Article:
The bohemian long-term residents of Manhattan’s Hotel Chelsea may be about to meet their match in the New York landmark’s new owners: a Moroccan-Jewish family with vast American real estate holdings and past legal difficulties.
The Chetrit family, who purchased the famous property on August 1, has made clear its intention to remake the West Side building. And that is making at least some of the Chelsea’s famously bristly residents a little nervous.
“I would say it’s very clear their intentions are to get tenants out, because that’s what the practical nature of business demands,” said theater producer Scott Griffin, a 20-year resident of the Chelsea.
Griffin described the hotel’s atmosphere as “funereal,” since the family took control and closed the property to transient guests. “They’re being very formal and very respectful right now, as they make their changes,” he said. “But I don’t anticipate that to last. Not because they’re bad human beings, but they’ve made an investment and they need to make sure the investment realizes itself.”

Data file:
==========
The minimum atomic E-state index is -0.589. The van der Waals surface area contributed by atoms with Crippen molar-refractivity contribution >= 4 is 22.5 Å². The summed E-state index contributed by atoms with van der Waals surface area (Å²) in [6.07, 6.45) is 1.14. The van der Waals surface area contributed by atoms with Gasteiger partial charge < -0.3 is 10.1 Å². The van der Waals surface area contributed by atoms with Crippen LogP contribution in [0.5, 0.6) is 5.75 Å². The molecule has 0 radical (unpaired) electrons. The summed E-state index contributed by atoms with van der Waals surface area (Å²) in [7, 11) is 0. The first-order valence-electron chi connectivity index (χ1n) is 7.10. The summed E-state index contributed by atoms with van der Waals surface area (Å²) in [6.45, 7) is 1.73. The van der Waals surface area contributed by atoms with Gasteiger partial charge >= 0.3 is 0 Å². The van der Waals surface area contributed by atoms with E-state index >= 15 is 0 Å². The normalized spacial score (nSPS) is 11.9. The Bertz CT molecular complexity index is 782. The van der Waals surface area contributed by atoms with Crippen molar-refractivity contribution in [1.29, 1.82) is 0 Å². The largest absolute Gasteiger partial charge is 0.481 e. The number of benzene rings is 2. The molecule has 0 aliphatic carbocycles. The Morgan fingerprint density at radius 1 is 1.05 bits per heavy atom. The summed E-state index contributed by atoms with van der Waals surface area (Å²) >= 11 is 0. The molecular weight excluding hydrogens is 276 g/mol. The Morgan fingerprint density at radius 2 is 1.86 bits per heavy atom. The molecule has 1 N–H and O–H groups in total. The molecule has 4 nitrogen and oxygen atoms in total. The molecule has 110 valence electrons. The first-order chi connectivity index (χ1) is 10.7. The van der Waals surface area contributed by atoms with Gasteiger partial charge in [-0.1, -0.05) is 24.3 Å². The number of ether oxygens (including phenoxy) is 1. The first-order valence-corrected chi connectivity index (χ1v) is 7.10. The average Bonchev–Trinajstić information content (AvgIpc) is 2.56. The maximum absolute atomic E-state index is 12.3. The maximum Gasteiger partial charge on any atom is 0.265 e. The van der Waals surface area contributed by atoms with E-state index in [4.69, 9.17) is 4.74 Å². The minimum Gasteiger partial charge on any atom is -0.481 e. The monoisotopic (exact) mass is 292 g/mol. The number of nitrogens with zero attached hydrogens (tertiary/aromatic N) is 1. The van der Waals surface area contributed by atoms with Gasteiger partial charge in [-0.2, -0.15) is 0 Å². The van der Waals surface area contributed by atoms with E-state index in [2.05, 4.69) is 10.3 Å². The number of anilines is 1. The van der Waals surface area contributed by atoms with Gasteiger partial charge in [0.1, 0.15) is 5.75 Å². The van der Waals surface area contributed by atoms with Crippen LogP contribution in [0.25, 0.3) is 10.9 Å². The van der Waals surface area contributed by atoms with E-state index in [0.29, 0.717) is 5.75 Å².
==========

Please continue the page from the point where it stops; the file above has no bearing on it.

Such cautious anticipation has not always characterized the hotel tenants’ attitude toward its owners. Following the removal of the hotel’s popular longtime manager in 2007, someone sent a fish head and a pile of excrement to one of the building’s owners. Though the manager wasn’t reinstated, his replacement was eventually chased away.
The hotel — usually known as the Chelsea Hotel — holds an unparalleled place in American pop culture myth: It was the site of the sexual encounter recalled in Leonard Cohen’s song, “Chelsea Hotel No. 2,” and of the murder of Nancy Spungen, girlfriend of Sex Pistols member Sid Vicious. William Burroughs wrote “Naked Lunch” at the Chelsea, and everyone from Dee Dee Ramone to Bob Dylan spent long hours in one or another of its rooms.
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